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Although overcurrents, in the form of overloads, short circuits or ground faults, are all potentially dangerous, every home is protected by the fuses or circuit breakers. A short circuit occurs, when two current-carrying wires contact each other metal to metal. It also could happen when an exposed hot wire touches a neutral wire or a grounded metal box. Both cause the circuit to heat up suddenly. The fuse or breaker will shut off the power immediately.
Because all overcurrents cause heat, they should be attended to immediately. You do not want a damaged circuit, a fire to start, or someone to be electrocuted. To make sure you have a short circuit, and not a different type of overcurrent, go to the fuse box. If you have a short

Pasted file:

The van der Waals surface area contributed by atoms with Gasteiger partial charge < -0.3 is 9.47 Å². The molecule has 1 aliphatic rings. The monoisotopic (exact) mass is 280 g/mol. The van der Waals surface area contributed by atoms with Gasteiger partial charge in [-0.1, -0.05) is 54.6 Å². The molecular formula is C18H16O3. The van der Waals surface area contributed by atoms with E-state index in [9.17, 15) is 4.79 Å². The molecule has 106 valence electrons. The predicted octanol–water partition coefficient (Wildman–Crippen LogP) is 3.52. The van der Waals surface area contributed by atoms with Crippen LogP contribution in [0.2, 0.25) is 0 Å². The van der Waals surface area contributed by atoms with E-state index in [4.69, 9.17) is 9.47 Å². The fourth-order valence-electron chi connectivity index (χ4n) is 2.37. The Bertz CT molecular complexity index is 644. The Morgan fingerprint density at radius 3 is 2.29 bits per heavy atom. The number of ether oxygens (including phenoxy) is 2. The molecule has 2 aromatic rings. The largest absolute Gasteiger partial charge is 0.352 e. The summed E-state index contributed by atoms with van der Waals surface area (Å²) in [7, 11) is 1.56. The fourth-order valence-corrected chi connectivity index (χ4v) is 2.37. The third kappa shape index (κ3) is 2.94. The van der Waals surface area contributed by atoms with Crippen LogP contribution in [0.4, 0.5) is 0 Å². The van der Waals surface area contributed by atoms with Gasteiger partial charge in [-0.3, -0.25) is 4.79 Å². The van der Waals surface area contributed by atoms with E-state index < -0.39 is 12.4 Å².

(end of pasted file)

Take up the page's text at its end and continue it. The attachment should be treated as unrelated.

circuit, the fuse will have a blackened or discolored mica window. A fuse tripped by another overcurrent will be clear, but there will be a break in the metal strip. You can also tell it is a short circuit if the circuit fails repeatedly. If the circuit has an overload, and you put the fuse back in place, it will likely not trip again. But, if the fuse keeps tripping, then it's a short circuit.
To correct the problem, you need to find where the short circuit is. Start by unplugging all electrical appliances. Check for damages in their cords. If the short occurs when you plug this appliance in, and the cord is damaged,
replace the cord immediately. It is the cause of the short circuit. If you cannot find the short circuit, you need to call an electrician. If faulty wiring is in the walls and attic of your home, they need to be repaired immediately. An electrician should be able to make repairs and restore power in your home, but do not expect it to be inexpensive. You should check your insurance. Some home insurance policies will cover these types of repairs.